Rural folk who do not have reliable water supplies are being told that the National Water Commission (NWC) may not be able to provide them with the commodity.
"It is not economically viable for the NWC to provide an efficient service and to generate a surplus that could be adequately reinvested if we take on some of these remote [and hard-to-reach] communities ... it's just not possible," president of the NWC, Mark Barnett, said.
The NWC is encouraging Jamaicans living in deep rural communities to explore using tanks and catchment facilities to store potable water for domestic use.
"In most of these communities, the population is not concentrated; they are sparsely dispersed across a large area, and when you put in that level of investment (in terms of infrastructure), it is going to cost a lot, which you are not likely to recoup. We are into centralised systems," Barnett said.
Some 70 raftsmen in Portland were given cheques valued at $10,000 each at Rio Grande Rafting yesterday.
The cheques were distributed by tourism minister Edmund Bartlett and West Portland Member Daryl Vaz.
The raftsmen suffered massive dislocation this week after rain washed away several of their rafts, which is the tool of their trade.
The Executive Committee of the Mico University College Alumni Association (MOSA) is set to relaunch its Kingston and St Andrew Chapter, including Portmore on Friday, January 19. The re-launch is scheduled to take place in Lecture Room 2, in the Continuing Education building at The Mico.
"The strength of the Mico lies in its alumni, hence our focus this year on strengthening and improving dynamic and lasting relationships among this institutions graduates," president of the MOSA, Hugh Morris, said.
"The MOSA is anxious to continue the noble traditions of the Mico: to organise itself into a dynamic force for education, and to continue improving the Mico's legacy of nation building," Morris added.
The funeral for well-known journalist Ian Boyne will be held tomorrow at the National Indoor Sports Centre in Kingston, beginning at 10 a.m.
Members of the public are invited to join in the celebration of the life of the veteran journalist and may view the body before the start of the service from
8:30 a.m. to 10 a.m.
Boyne's body will be interred at the Dovecot Memorial Park in St Catherine.
Boyne, who hosted Jamaica's longest-
running television interview programme, Profile, as well as Religious Hardtalk, died at the University Hospital of the West Indies on December 18 after a brief illness.
The government plans to roll out a national closed circuit television (CCTV) system to assist with crime-fighting.
Dubbed JamaicaEye, the programme will allow citizens and business owners with cameras pointing in the public space to voluntarily provide their camera feed to a restricted team of vetted security professionals stationed at two monitoring centres.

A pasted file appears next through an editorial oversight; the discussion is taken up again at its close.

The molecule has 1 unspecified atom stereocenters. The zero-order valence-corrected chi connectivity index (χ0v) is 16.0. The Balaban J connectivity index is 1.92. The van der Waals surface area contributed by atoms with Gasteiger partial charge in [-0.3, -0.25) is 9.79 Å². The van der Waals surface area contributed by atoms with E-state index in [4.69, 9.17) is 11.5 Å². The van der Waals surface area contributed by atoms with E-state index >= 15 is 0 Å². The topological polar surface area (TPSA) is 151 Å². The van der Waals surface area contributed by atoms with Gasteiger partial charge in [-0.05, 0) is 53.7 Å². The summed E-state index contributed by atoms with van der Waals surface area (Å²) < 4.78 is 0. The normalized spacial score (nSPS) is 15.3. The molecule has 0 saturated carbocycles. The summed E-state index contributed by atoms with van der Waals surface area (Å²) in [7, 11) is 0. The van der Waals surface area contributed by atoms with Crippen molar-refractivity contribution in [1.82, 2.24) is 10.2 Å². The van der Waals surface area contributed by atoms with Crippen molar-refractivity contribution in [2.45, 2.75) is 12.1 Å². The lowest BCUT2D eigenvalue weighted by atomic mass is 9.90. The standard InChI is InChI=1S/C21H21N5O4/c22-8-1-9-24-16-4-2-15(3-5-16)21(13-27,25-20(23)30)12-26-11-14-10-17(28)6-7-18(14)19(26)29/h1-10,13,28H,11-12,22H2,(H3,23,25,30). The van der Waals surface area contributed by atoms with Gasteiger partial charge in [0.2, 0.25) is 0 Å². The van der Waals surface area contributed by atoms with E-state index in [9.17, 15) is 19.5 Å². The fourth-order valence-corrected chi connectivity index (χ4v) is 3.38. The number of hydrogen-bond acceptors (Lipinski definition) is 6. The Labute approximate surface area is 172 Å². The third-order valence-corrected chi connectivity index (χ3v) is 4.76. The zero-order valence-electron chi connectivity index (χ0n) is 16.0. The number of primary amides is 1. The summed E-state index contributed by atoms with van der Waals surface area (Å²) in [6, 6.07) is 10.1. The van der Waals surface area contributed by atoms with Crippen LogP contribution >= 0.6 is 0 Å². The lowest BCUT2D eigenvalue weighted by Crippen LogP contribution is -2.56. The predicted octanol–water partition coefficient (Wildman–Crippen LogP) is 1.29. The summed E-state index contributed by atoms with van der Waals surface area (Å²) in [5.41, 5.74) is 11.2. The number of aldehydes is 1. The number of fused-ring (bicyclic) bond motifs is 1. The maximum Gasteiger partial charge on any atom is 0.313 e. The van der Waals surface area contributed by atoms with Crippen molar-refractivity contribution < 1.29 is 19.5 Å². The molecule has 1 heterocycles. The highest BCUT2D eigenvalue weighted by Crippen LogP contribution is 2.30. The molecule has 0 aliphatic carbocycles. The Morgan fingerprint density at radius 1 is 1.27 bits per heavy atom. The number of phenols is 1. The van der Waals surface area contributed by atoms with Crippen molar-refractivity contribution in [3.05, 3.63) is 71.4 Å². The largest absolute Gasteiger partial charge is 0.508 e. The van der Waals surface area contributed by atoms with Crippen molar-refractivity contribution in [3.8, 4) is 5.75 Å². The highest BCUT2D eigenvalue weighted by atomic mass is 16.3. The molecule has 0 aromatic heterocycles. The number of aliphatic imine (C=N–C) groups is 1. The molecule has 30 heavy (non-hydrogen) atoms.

National Security Minister Robert Montague said that nearly three billion Jamaican dollars is needed over the next two years for the full rollout of the system. He has appealed for more public-private partnership to assist with the building out of the CCTV network.
"The ministry is going on an aggressive campaign to get private camera feeds as this will be a major step forward for the country. Jamaica is one of the few countries that has brought the use of private cameras to function in this capacity. This is how each Jamaican with a CCTV system can help in the fight against crime. We have to take this approach because otherwise, the cost would be too expensive for the Government alone. To outfit Kingston alone would have cost the Government over $1 billion."
Dainalyn Swaby, Miss Jamaica Festival Queen 2017, is set to launch her national project, LEARN. EARN. RETURN, next Friday, January 19 at the St Elizabeth Parish Library, Black River. The event, organised by the Jamaica Cultural Development Commission will begin at 10 a.m.
The project aims to improve the capacity of youth to identify sustainable opportunities and develop complementary skills to build economic resilience.
Swaby made history last August after becoming the first St Elizabeth winner of the national competition.
The Urban Development Corporation (UDC) has offered a call for building contractors as it seeks to construct a state-of- the-art beach park at Closed Harbour Beach, also known as Dump-up Beach, in Montego Bay, St James.
The Dump-up Beach works forms part of the UDC's Montego Bay Redevelopment Programme, in downtown Montego Bay, St James, and has been identified as one of the sites with high potential to spur further development of the city. The intention is to convert the 16-acre property into a world-class recreational space with amenities that will allow for it to operate as a free-access licenced public beach and multipurpose park.
When completed, the new-look park will feature a network of hardscape and landscape, public restrooms, changing rooms, beach showers, and jogging trail.